Archaeology

Archaeologists search crash site of WWII B-17 for lost pilot

Archaeologists from Cotswold Archaeology are excavating the crash site of a WWII B-17 Flying Fortress in an English woodland.

Roman Era tomb found guarded by carved bull heads

Archaeologists excavating at the ancient Tharsa necropolis have uncovered a Roman Era tomb guarded by two carved bull heads.

Revolutionary war barracks discovered at Colonial Williamsburg

Archaeologists excavating at Colonial Williamsburg have discovered a barracks for soldiers of the Continental Army during the American War of Independence.

Pleistocene hunter-gatherers settled in Cyprus thousands of years earlier than previously thought

Archaeologists have found that Pleistocene hunter-gatherers settled in Cyprus thousands of years earlier than previously thought.

Groundbreaking study reveals new insights into chosen locations of pyramids’ sites

A groundbreaking study, published in the journal Communications Earth & Environment, has revealed why the largest concentration of pyramids in Egypt were built along a narrow desert strip.

Jadeite tool discovered in ancient underwater salt works

Researchers say the find shows the importance of salt and Maya salt workers more than 1,000 years ago

Earliest evidence of the cooking and eating of starch

New discoveries made at the Klasies River Cave in South Africa's southern Cape, where charred food remains from hearths were found, provide the first archaeological evidence that anatomically modern humans were roasting and eating plant starches, such as those from tubers and rhizomes, as early as 120,000 years ago.

Ancient fish ponds in the Bolivian savanna supported human settlement

A network of fish ponds supported a permanent human settlement in the seasonal drylands of Bolivia more than one thousand years ago, according to a new study published by Gabriela Prestes-Carneiro of Federal University of Western Para, Brazil, and colleagues.

Traces of crawling in Italian cave give clues to ancient humans’ social behavior

Evidence of crawling in an Italian cave system sheds new light on how late Stone Age humans behaved as a group, especially when exploring new grounds.

New data platform illuminates history of humans’ environmental impact

The human environmental footprint is not only deep, but old.

Archaeologists uncover Cold War structure

Wessex Archaeology have discovered of an Underground Monitoring Post (UGMP) in Arborfield dating back to the Cold War, while working on behalf of Balfour Beatty as part of Wokingham Borough Council’s Major Highways Project.

Archaeologists reveal findings of Prittlewell Anglo-Saxon burial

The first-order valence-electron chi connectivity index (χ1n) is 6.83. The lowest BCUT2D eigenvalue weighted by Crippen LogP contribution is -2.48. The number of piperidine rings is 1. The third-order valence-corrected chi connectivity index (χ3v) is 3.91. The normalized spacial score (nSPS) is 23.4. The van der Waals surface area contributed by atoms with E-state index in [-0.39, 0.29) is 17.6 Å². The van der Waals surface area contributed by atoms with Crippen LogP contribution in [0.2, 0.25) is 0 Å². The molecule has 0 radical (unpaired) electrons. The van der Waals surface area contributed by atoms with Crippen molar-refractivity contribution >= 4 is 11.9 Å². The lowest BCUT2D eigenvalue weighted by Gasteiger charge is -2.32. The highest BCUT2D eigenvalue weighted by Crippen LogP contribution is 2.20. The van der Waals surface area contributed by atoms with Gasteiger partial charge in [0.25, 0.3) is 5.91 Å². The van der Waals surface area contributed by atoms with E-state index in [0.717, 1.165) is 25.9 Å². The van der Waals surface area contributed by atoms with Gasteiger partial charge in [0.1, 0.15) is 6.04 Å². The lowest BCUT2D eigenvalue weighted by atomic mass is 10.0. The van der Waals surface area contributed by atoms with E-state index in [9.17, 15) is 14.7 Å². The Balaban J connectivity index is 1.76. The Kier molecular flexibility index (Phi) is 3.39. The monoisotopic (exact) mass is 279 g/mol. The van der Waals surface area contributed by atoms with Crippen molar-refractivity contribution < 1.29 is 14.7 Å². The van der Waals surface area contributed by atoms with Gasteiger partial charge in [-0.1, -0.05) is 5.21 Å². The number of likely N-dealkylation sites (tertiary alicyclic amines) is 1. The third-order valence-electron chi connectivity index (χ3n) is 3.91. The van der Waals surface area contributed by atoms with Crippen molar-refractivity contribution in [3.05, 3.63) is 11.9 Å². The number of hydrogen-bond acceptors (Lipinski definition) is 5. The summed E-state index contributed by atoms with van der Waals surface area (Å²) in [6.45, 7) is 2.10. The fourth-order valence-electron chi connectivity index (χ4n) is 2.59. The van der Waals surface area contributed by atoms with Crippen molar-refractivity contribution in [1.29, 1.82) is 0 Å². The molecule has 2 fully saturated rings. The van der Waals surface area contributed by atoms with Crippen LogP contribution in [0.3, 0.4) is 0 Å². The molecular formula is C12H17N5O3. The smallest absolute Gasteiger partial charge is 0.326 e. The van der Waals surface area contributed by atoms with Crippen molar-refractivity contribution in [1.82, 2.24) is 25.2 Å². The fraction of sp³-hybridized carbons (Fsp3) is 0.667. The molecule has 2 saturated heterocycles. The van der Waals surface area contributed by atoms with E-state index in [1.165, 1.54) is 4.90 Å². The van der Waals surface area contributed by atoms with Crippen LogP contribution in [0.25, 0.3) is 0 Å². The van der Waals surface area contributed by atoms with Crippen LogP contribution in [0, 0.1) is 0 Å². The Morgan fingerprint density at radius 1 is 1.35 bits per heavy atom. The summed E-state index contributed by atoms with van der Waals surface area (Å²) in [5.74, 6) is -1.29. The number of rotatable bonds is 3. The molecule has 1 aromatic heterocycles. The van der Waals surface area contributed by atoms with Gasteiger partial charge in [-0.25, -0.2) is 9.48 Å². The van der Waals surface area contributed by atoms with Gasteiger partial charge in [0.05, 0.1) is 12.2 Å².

Previously hidden secrets and insights into the Prittlewell princely burial and the man buried have been painstakingly reconstructed by a team of over 40 archaeological experts.

New technique helps identify which ancient rocks were used for cooking

Fire was probably first used by humans one million years ago. It was a valuable resource for light, warmth, and keeping predators at bay. It also opened up new culinary avenues: roasting meat, fish, shellfish and vegetables on charcoal or in the fire was probably early modern humans’ main cooking technique.

Bronze Age Burial Unearthed at Finstown Sub Station Excavation, Orkney

A team from ORCA Archaeology discovered a 3,500 year old burial cist last week while undertaking exploratory archaeological excavations on behalf of SSEN Transmission in Orkney.

Freshwater mussel shells were material of choice for prehistoric craftsmen

A new study suggests that 6000-years-ago people across Europe shared a cultural tradition of using freshwater mussel shells to craft ornaments. An international team of...

Ayahuasca fixings found in 1,000-year-old bundle in the Andes

Today's hipster creatives and entrepreneurs are hardly the first generation to partake of ayahuasca, according to archaeologists who have discovered traces of the powerfully hallucinogenic potion in a 1,000-year-old leather bundle buried in a cave in the Bolivian Andes.

First examples of Iberian prehistoric ‘imitation amber’ beads at gravesites

Prehistoric Iberians created "imitation amber" by repeatedly coating bead cores with tree resins, according to a study published by Carlos Odriozola from Universidad de...

Lost graves identified by new archaeology methods

Flinders University archaeologists are using cutting edge subsurface imaging technology to help assist community groups map unmarked graves and manage their cultural heritage.

Archaeological discovery at the site of Pachacamac

A cemetery dating back over 1000 years has recently been discovered at the legendary site of Pachacamac, on the Pacific coast of Peru.

Human settlements in Amazonia much older than previously thought

Humans settled in southwestern Amazonia and even experimented with agriculture much earlier than previously thought, according to an international team of researchers.

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